Monday, Monday in Munich

Monday we begin a wild-goose chase for some wood carvings. All I’ll say about that is we had a nice bus ride in the middle of the day which brought us to the Deutsches Museum, Munich’s equivalent of the Exploratorium and Smithsonian’s Science and Industry Museums mashed together. The guidebook says it’s the largest museum of its kind in the world. It IS big.
The front door.
(Take a look at that room with the tall windows on the second floor. We came back to that on Thursday for our final reception of the conference.)
The main hall is filled with an exhibit about flying, beginning with this model of a hot air balloon.

The Red Baron’s plane? (He fought Snoopy.)
There was an exhibit on how to fly a plane, so Dave and I took our turns at this jetliner. It’s way tougher than it seems.
Next stop, Endoplasmic Reticulum.
Really this swirling aqua mass was inside the Pharmaceuticals Exhibit which shows a human cell model which is magnified 350, 000 times. That purple eyeball is really the nucleus. Dave explained it all to me, as the Biology class I had was also erased from my memory banks some time ago.

And I’m standing near the Golgi Bodies. I wanted to photograph the mitochondria and hang the resultant photograph in my study because they’re the energy powerhouses of the cell and I’m in desperate need of more.

Bayer Aspirin began here in Germany, and the museum has an old pharmacy taken from an early monastery. Click here to go the museum website for a panoramic view. Incidentally, the Chicago Museum of Science and Industry was modeled on the Deutsches Museum.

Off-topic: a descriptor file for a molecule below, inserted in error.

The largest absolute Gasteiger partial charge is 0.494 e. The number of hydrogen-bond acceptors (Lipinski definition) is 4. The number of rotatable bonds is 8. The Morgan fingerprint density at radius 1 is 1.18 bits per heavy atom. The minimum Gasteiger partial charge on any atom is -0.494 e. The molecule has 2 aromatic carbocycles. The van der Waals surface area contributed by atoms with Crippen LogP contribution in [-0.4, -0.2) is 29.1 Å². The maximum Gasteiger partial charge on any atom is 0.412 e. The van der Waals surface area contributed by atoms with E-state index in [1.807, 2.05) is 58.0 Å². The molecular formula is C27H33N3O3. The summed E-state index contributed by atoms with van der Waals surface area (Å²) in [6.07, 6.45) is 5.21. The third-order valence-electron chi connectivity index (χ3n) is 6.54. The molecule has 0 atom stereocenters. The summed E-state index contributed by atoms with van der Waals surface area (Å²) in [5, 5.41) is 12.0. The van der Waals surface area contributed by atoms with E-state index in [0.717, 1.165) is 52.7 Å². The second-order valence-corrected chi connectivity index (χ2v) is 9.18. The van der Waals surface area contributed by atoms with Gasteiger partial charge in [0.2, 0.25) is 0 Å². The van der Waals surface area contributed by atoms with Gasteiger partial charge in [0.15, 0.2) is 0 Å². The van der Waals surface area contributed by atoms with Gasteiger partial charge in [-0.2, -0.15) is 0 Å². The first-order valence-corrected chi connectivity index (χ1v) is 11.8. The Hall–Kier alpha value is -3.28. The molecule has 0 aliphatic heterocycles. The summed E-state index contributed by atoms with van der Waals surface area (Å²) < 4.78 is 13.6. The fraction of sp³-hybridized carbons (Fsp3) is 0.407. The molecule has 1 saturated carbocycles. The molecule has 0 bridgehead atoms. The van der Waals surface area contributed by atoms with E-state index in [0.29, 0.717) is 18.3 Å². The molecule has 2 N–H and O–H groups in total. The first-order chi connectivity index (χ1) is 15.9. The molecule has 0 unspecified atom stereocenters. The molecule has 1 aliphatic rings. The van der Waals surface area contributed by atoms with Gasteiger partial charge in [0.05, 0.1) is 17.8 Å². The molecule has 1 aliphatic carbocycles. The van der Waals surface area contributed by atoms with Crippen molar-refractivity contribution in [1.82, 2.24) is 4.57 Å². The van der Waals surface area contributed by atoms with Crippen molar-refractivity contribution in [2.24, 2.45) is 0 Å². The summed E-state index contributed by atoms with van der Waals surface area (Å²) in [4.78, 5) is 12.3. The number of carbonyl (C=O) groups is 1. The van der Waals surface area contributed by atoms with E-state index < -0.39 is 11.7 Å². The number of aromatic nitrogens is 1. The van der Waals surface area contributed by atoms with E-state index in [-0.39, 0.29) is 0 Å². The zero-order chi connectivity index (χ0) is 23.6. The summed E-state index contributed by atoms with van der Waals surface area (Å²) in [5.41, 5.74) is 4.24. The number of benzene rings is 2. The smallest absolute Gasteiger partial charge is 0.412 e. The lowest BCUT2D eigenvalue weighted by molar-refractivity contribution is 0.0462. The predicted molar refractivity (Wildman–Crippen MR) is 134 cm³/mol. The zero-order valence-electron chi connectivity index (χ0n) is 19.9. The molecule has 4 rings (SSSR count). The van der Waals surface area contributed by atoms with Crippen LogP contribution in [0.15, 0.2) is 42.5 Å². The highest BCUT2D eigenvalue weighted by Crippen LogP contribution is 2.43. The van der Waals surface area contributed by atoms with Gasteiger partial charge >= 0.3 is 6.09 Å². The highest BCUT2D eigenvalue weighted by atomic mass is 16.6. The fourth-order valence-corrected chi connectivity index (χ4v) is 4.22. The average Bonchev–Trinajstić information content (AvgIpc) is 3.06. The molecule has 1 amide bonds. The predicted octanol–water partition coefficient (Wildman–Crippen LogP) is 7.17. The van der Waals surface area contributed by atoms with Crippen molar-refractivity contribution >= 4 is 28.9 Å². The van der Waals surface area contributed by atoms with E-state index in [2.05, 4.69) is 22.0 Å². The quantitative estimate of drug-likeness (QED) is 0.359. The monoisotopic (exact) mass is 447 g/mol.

Drawers in the old pharmacy.
Since it was now getting later and later in the afternoon (the clock shows 3:10), I’m thinking LUNCH, but where to find it? We decide to head back up to our neighborhood.
Later on we found out that the yellow building is an Art Nouveau bathing temple. To get in the mood, the dude on the rocks in the middle of the river is sunbathing in his birthday suit. Dave didn’t believe me at first (I’d read about this Munich experience somewhere), but as we walked up the street to the right of this scene, it was confirmed. There were a few others that you can’t see, behind the bushes.

Where we ate last night, at the HofbrauKeller. About that point, I was pretty much ready to eat the stoplights, the trees, anything. So Dave wisely found usa small place to grab a bit to eat.

We had green salads, drinks and a pretzel. A Bavarian pretzel.
The view across the street (Wienerplatz). We walk home, noticing this small church (below) in this area of Munich named Haidhausen.
We walk past the Klinikum, a hospital, where Dave’s conference is held. At least I think this building is part of that enterprise.
Then, home to our hotel.
Later that night we went over to the Opening Reception, tucked in the back of the Klinikum. It’s a bit odd to walk past people in wheelchairs and with casts and bandages on your way to a nice party.
Most people were there already and had found their tall glasses of Munich beer. They served us little open face sandwiches of all varieties, fruit salad, turkey and pineapple skewers and any number of warm drinks (they don’t really believe in ice here and instead chill the drinks first–which sometimes works). We decided against the water-with-gas and went for the apple juice. It’s less sweet here in Germany.
We’d decided earlier that if the refreshments were half-decent, we’d count that for dinner and just come home afterwards. That’s what we did.

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